We then added a second plot next to the first one by declaring the new picture environment using\begin{tikzpicture}. Above this command we added \hskip 8pt to insert a blank space 8pt wide between our two plots. We then followed the same code as we did for the first plot.

Using the code

\addplot3[
surf,
]
{exp(y^2-x^2)*x};



We added a plot for the expression exp(y^2-x^2)*x. The addplot3 code informs LaTeX to create a 3-D plot, and the code [surf] specifies that it should be a surface plot for the aforementioned equation. This equation should always be enclosed using curly brackets {…}.

## Creating Simple 2D Plots in Latex

In the above example, we showed a 2D plot alongside a 3D one. Let’s examine the process of creating a simple 2D plot in more detail.

\begin{tikzpicture}
\begin{axis}[
axis lines = left,
xlabel = $$x$$,
ylabel = {$$f(x)$$},
]
domain=-10:10,
samples=100,
color=blue,
]
{x^2 + 3x};
\addlegendentry{$$x^2 + 3x$$}

domain=-10:10,
samples=100,
color=red,
]
{x^2 + 3*x};
\addlegendentry{$$x^2 + 3x$$}

\end{axis}
\end{tikzpicture}



In the above code, we used the command axis lines = left to set our axis so that they are visible only on the bottom and left portion of our plot. Using the default box parameter here would have created an axes on the top and right hand sides as well.

We also used the following code to label what the x-axis and y-axis on our plot mean.

xlabel = $$x$$

ylabel = {$$f(x)$$}

Note that the y-axis label is enclosed in curly brackets {…} as this informs pgfplots about grouping the text inside. If we wanted to use complex labels for the x-axis, we could enclose its code in curly brackets as well.

We then used \addplot to add our first plot. Note the inclusion of the parameters

domain=-10:10,

samples=100,

color=blue,

The color parameter sets the color of the plotted line, while the domain  and samples parameter describes the x-value range and the number of points in the domain’s interval. You can set the samples parameter much higher than 100 to produce a smoother looking graph. However, such graphs take more time to render.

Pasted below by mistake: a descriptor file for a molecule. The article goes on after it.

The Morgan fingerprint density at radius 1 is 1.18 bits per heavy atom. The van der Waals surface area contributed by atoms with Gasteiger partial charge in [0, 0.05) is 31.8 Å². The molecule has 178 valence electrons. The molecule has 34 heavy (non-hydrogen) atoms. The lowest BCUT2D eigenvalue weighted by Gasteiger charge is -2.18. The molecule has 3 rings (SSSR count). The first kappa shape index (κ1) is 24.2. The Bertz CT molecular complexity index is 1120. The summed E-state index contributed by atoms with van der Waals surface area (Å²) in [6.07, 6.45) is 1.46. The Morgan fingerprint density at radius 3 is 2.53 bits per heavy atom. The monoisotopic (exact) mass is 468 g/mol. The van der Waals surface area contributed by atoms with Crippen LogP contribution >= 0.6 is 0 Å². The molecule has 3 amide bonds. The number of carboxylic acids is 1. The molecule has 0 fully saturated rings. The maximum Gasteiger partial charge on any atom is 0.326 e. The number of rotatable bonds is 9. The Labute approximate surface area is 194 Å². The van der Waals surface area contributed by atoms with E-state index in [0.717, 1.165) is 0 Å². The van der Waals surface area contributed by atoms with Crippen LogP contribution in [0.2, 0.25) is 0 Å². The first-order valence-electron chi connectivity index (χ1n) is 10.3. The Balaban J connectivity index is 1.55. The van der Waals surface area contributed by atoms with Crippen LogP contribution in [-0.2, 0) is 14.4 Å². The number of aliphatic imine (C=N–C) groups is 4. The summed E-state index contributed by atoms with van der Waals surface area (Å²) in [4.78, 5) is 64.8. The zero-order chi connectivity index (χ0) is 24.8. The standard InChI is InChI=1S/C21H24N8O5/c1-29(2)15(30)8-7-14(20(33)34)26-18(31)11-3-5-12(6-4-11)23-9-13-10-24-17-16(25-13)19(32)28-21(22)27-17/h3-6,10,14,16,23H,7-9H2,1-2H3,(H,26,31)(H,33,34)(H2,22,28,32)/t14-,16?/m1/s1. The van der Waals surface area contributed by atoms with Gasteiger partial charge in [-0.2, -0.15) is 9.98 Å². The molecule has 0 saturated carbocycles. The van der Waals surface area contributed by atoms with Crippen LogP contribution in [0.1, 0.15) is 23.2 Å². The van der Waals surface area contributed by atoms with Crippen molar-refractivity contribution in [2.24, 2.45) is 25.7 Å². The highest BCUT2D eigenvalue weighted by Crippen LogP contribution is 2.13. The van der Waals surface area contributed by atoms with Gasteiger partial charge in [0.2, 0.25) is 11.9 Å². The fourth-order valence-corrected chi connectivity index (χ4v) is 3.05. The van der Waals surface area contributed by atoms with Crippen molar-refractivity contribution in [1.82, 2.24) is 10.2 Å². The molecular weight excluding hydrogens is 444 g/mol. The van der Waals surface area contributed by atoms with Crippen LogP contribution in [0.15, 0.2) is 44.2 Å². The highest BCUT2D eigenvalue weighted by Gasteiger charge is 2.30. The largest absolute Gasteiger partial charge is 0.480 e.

Finally, we used the code \addlegendentry{$$x^2 + 3x$$} to add our equation label to the legend. Then to add the second plot, we simply used \addplot and the same steps again.

## Creating a Plot from Data

In some cases, you may wish to create plots in LaTeX using data rather than equations. This is possible in pgfplots, and we demonstrate this using the following example.

\begin{tikzpicture}
\begin{axis}[
title={Acceleration vs Time},
xlabel={Time [\textseconds]},
ylabel={Acceleration},
xmin=0, xmax=100,
ymin=0, ymax=120,
xtick={0,20,40,60,80,100},
ytick={0,20,40,60,80,100,120},
legend pos=north west,
ymajorgrids=true,
grid style=dashed,
]

color=red,
mark=square,
]
coordinates {
(0,30)(10,31)(20,28)(30,42)(40,51)(60,57)(80,52)(100,32)
};
\legend{Acceleration}

\end{axis}
\end{tikzpicture}



In the above code, title={Acceleration vs Time} sets the graph title as Acceleration vs Time. We then used xmin=0, xmax=100, ymin=0, ymax=120 to set the upper and lower bounds of both the x and y axes.

We also used the code xtick={0,20,40,60,80,100}, ytick={0,20,40,60,80,100,120} to set where the interval marks are placed. If we did not specify this, the interval marks would be set automatically.

We then used the code legend pos=north west to position the legend box near the top-left of the plot.  The code ymajorgrids=true disabled the grid lines on the y-axis. If we wanted to disable gridlines for the x-axis, we could have used xmajorgrids=true.

The code grid style=dashed informs LaTeX to use dashed grid lines in the graph. We then used the command mark=square to add a square marker on each point in the plot. Then inputted our coordinates using the code

coordinates {

(0,30)(10,31)(20,28)(30,42)(40,51)(60,57)(80,52)(100,32)

};

## Creating Scatter Plots in LaTeX